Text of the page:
Oklahoma Christian University’s women’s soccer team did not escape the vast amount of changes COVID-19 caused this year.
“The NCAA back in the summer said that basically all sports were cut about 20%,” said Meagan Anderson, the team’s head coach. “So, we lost four games, which took us down to fourteen.”
Games often mean much more to the athlete than the audience.
“It doesn’t seem like a lot, but to us playing it feels kind of like half my season has been taken away,” said Natalie Thomas, a junior forward.
COVID-19’s agenda of changes included not only a shorter season, but a different season altogether. Soccer normally competes in the fall, but this year they have been forced to play in the early winter part of the spring semester.
“Playing in the winter is obviously not ideal for any sport,” Anderson said. “It just creates a scheduling nightmare.”
More complications than scheduling arise from playing this time of year.
“It’s really cold outside. … It’s in the 20s and 30s,” Anderson said. “That’s just not conducive for training.”
The team must also compete with safety precautions while training and traveling.
“In training, we do our best to keep on the masks for as long as possible. That’s sometimes hard to do,” Anderson said. “We do our absolute best to mitigate all of that [risk], with the understanding that it’s a high involvement sport and you’re going to have to use your respiratory system.”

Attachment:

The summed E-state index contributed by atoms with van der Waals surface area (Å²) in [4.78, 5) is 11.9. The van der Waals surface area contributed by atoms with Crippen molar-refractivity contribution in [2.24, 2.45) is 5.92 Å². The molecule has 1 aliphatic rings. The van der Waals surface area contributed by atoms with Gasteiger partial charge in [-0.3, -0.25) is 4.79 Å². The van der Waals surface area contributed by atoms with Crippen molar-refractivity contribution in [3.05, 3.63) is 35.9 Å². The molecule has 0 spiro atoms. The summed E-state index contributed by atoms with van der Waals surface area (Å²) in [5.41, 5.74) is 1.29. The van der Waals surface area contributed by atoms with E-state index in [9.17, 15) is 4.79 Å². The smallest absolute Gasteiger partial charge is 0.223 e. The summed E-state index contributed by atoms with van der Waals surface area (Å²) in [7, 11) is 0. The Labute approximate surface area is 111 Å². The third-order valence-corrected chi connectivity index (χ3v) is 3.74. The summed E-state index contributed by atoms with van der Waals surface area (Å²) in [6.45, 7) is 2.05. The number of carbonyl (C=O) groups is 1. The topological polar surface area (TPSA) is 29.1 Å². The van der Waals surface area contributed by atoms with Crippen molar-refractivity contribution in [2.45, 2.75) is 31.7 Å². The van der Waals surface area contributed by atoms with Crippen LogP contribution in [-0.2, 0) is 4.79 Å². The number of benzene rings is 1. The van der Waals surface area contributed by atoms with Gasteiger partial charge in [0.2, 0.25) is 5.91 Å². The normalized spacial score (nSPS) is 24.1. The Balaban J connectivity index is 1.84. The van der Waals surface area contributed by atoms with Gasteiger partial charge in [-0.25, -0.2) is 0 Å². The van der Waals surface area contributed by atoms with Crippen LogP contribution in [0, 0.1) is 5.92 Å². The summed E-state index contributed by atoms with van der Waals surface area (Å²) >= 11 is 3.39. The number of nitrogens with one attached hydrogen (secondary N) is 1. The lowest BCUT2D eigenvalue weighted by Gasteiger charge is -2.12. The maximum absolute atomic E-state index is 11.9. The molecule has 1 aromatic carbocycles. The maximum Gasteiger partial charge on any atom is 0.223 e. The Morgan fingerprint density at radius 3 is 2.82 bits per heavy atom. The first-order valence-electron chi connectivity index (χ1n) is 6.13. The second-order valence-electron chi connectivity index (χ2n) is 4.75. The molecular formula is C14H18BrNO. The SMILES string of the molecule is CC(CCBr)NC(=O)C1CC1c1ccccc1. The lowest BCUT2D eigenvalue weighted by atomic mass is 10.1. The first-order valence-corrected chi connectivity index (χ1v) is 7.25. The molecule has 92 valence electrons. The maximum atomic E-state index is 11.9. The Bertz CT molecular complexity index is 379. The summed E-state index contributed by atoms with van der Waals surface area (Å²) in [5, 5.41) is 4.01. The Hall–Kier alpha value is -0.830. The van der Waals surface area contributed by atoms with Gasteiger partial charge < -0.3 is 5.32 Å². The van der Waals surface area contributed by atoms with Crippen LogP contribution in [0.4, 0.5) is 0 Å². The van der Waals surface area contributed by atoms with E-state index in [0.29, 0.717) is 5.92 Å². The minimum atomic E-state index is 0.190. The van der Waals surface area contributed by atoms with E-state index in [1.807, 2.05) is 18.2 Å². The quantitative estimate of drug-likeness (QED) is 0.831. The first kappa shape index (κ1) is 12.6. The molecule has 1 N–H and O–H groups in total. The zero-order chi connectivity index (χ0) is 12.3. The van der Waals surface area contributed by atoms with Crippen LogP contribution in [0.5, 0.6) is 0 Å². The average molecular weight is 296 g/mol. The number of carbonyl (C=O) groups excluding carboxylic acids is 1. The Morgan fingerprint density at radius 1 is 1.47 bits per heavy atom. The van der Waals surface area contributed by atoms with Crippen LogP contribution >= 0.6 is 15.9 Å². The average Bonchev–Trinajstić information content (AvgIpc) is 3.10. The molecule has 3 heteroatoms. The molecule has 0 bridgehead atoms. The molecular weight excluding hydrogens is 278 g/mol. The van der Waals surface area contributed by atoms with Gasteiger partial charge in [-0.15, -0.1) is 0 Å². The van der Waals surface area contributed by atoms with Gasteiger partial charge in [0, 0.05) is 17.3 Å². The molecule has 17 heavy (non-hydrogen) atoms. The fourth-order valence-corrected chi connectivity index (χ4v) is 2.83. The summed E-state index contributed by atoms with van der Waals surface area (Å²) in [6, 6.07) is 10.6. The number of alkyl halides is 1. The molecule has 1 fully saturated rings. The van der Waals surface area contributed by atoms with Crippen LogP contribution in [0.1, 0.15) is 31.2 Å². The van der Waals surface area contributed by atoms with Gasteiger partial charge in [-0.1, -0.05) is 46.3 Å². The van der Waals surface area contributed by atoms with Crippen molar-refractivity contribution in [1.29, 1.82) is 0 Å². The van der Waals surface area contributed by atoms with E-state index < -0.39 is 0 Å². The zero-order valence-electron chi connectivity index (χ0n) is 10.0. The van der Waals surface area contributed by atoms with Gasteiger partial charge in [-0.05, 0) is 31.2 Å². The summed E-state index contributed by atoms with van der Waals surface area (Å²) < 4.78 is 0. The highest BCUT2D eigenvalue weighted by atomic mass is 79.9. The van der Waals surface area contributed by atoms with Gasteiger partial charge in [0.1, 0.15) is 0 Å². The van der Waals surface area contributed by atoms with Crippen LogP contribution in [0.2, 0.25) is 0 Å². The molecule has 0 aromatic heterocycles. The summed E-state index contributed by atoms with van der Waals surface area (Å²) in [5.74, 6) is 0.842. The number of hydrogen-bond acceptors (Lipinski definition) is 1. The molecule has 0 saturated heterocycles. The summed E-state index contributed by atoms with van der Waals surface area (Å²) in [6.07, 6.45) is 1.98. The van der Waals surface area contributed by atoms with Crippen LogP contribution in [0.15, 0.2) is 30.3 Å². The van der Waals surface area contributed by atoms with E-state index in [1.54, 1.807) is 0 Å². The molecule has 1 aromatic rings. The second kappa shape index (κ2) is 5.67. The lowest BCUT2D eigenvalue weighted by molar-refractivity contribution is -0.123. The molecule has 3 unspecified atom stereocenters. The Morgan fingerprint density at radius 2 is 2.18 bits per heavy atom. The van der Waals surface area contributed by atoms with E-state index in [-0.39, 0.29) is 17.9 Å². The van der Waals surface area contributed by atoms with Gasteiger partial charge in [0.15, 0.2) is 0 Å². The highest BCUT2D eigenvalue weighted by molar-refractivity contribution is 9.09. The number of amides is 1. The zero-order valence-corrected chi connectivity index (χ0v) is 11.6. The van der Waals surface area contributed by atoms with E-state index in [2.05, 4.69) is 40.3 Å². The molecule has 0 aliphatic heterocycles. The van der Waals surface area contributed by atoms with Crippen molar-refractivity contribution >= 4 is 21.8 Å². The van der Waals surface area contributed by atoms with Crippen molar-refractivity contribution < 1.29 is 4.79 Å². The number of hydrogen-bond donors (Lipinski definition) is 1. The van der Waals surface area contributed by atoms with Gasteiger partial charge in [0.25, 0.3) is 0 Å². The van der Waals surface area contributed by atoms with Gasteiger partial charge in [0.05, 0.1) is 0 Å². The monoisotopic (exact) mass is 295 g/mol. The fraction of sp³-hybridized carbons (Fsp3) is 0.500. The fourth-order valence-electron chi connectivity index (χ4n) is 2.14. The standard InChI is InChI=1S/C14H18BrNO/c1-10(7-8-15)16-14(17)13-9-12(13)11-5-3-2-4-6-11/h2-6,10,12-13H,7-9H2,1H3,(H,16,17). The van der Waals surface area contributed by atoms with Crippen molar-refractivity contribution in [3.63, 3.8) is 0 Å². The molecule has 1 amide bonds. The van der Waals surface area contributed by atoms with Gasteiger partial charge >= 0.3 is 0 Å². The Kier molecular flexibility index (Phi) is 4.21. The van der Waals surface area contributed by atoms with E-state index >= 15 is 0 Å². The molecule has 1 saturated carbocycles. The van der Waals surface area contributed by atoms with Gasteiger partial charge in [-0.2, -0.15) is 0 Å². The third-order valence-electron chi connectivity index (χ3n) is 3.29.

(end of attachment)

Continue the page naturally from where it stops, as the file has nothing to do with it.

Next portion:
The changes made to traveling arrangements is a small part of a larger domino effect.
“We were assigned to our rooms with people we lived closely with,” Thomas said. “So, it really didn’t allow us to have bonding with another member of the team other than the person you already know.”
The lack of team bonding has big implications.
“Off-the-field chemistry is just as important as the on-field chemistry,” Thomas said. “They correlate with each other because if I can’t trust you outside of soccer, how am I going to trust you inside of soccer?”
A normal season would look a bit different in terms of building that chemistry, including team dinners at their coach’s house.
“Before COVID last year, we did a team bonding event. We went bowling, we played some games, we did laser tag,” Thomas said. “Those were always so much fun and unfortunately, we couldn’t do it this year.”
Despite all the negatives, the unusual soccer season did manage to produce some benefits that would not have been likely to occur without COVID-19.
“Because it was so important to keep everyone away from each other, Coach really got to focus more on that one-on-one individual training, which I think helped out a lot,” Thomas said.
The talent of this year’s team contributed to the players’ optimism.
“Honestly, this is the best group of girls that I have played with here,” Thomas said.
Barring a reschedule, the next time you can see the result of this year’s training and talent in action on their home turf will be Feb. 20.